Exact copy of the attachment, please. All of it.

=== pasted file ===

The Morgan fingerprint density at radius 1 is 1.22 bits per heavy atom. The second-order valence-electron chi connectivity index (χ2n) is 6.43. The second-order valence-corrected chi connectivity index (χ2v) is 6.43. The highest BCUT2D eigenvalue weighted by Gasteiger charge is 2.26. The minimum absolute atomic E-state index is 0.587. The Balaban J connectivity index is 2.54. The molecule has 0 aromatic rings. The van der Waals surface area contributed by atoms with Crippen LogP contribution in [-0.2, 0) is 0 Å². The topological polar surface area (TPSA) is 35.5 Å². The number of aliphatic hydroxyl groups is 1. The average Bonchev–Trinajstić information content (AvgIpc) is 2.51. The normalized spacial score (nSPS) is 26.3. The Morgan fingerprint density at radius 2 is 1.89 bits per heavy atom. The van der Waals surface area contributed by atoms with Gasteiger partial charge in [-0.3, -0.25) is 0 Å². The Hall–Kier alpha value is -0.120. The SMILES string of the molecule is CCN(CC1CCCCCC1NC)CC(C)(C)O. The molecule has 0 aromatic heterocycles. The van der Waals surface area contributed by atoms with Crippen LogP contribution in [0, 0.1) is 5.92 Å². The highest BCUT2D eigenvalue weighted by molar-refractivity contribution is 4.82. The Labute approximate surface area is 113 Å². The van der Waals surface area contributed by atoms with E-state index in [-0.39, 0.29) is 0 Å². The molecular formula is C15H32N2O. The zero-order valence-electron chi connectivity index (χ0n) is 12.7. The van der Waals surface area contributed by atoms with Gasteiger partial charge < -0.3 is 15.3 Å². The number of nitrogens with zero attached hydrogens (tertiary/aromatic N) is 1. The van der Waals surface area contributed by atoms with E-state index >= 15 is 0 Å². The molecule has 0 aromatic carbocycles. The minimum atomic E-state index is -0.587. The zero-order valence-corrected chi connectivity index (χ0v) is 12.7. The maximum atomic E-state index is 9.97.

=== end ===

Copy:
The Morgan fingerprint density at radius 1 is 1.22 bits per heavy atom. The second-order valence-electron chi connectivity index (χ2n) is 6.43. The second-order valence-corrected chi connectivity index (χ2v) is 6.43. The highest BCUT2D eigenvalue weighted by Gasteiger charge is 2.26. The minimum absolute atomic E-state index is 0.587. The Balaban J connectivity index is 2.54. The molecule has 0 aromatic rings. The van der Waals surface area contributed by atoms with Crippen LogP contribution in [-0.2, 0) is 0 Å². The topological polar surface area (TPSA) is 35.5 Å². The number of aliphatic hydroxyl groups is 1. The average Bonchev–Trinajstić information content (AvgIpc) is 2.51. The normalized spacial score (nSPS) is 26.3. The Morgan fingerprint density at radius 2 is 1.89 bits per heavy atom. The van der Waals surface area contributed by atoms with Gasteiger partial charge in [-0.3, -0.25) is 0 Å². The Hall–Kier alpha value is -0.120. The SMILES string of the molecule is CCN(CC1CCCCCC1NC)CC(C)(C)O. The molecule has 0 aromatic heterocycles. The van der Waals surface area contributed by atoms with Crippen LogP contribution in [0, 0.1) is 5.92 Å². The highest BCUT2D eigenvalue weighted by molar-refractivity contribution is 4.82. The Labute approximate surface area is 113 Å². The van der Waals surface area contributed by atoms with E-state index in [-0.39, 0.29) is 0 Å². The molecular formula is C15H32N2O. The zero-order valence-electron chi connectivity index (χ0n) is 12.7. The van der Waals surface area contributed by atoms with Gasteiger partial charge < -0.3 is 15.3 Å². The number of nitrogens with zero attached hydrogens (tertiary/aromatic N) is 1. The van der Waals surface area contributed by atoms with E-state index >= 15 is 0 Å². The molecule has 0 aromatic carbocycles. The minimum atomic E-state index is -0.587. The zero-order valence-corrected chi connectivity index (χ0v) is 12.7. The maximum atomic E-state index is 9.97.